How is your MP going to support students?

Friday 22-05-2015 - 11:16

With the election now over and a new government in place, whether you are happy with the outcome or not, it’s time to start thinking on how you will influence and work with your local MP.

We need to ensure that MPs are aware that students in their constituencies won’t just vote and then fade into the background.

It is really important to establish this link early on. Over the next five years, you will want them to support the issues which students are campaigning on and care about in your area as well as on a national level. Together we need to set the agenda locally and nationally on the issues that matter to students.

Arrange to meet with them soon

Start as you mean to go on and get in touch with them now and ideally arrange a meeting with them within their first two months in office.

We’ve set up a draft letter which you can edit and send to your MPs through a simple online form.

Some basic tips on things you should consider when influencing your MP can be found here and you can also get in touch with for extra support.

Find out more about them

It will also be a good idea to do some digging on your new MPs. What is their background? Did they attend any hustings events before the election – if so, what did they say about key student issues? If they have been an MP previously, what does their parliamentary record show?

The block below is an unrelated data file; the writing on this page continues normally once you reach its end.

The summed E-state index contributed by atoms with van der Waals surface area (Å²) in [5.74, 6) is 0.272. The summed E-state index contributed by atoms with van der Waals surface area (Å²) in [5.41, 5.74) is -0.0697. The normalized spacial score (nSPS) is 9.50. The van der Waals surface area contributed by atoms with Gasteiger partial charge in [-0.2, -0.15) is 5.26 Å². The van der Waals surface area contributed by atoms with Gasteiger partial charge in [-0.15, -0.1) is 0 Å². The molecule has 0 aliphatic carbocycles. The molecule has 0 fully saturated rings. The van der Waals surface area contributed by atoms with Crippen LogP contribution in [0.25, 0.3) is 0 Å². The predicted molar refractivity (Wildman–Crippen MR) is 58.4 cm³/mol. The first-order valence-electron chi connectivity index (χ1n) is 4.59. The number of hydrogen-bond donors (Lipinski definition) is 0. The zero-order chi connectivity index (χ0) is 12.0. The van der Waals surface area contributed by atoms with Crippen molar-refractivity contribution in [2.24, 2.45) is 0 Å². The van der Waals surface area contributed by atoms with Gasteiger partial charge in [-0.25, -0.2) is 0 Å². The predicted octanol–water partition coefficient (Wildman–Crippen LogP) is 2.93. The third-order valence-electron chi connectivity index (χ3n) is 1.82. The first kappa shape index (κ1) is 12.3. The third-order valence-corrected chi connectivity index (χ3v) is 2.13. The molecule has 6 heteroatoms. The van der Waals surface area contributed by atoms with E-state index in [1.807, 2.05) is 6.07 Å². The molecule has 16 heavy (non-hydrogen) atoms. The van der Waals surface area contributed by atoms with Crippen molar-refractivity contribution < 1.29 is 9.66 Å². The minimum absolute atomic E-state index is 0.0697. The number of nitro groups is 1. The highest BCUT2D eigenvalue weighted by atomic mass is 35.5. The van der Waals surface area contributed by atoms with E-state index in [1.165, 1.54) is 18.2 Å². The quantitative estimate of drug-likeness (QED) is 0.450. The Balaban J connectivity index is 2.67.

A great place to start is   

Influencing MPs in a minority government

With a Conservative government which only has a very slim majority (of just 12 MPs), laws could be passed by a handful of votes at a time and so your influence upon individual MPs, whatever political party they belong to, really will make all the difference. In this context the importance of building supportive coalitions on students’ issues with MPs across all parties is more important now than ever.

Keep the pressure on – there’s more to come

Students were an impressive force in the run up to the election. Lets’ not let it drop. For other excellent ways you can keep up the momentum of political engagement now that the election is over – see this article packed with five ideas for staying politically engaged after the general election.

And finally, even though the next General Election won’t be for another five years there are elections in 2016 for the Northern Ireland Assembly, National Assembly for Wales, Scottish Parliament as well as locally around England, an EU referendum planned before 2017, and a potential boundary review which will adjust constituencies based on the registered electorate. So it’s important to keep up your voter registration and campaigning efforts so we can continue to prove that young people are engaged, they do vote, and they should have a voice in politics.

We know that there are some very serious risks on the horizon – from privatisation of education and the rising costs of learning, to attacks on the poorest and most vulnerable people in society and the danger that we will be cut off from the rest of the world altogether.

In the face of this, the student movement will be at the heart of demonstrating the importance of community, collectivism, and working together for a better future.


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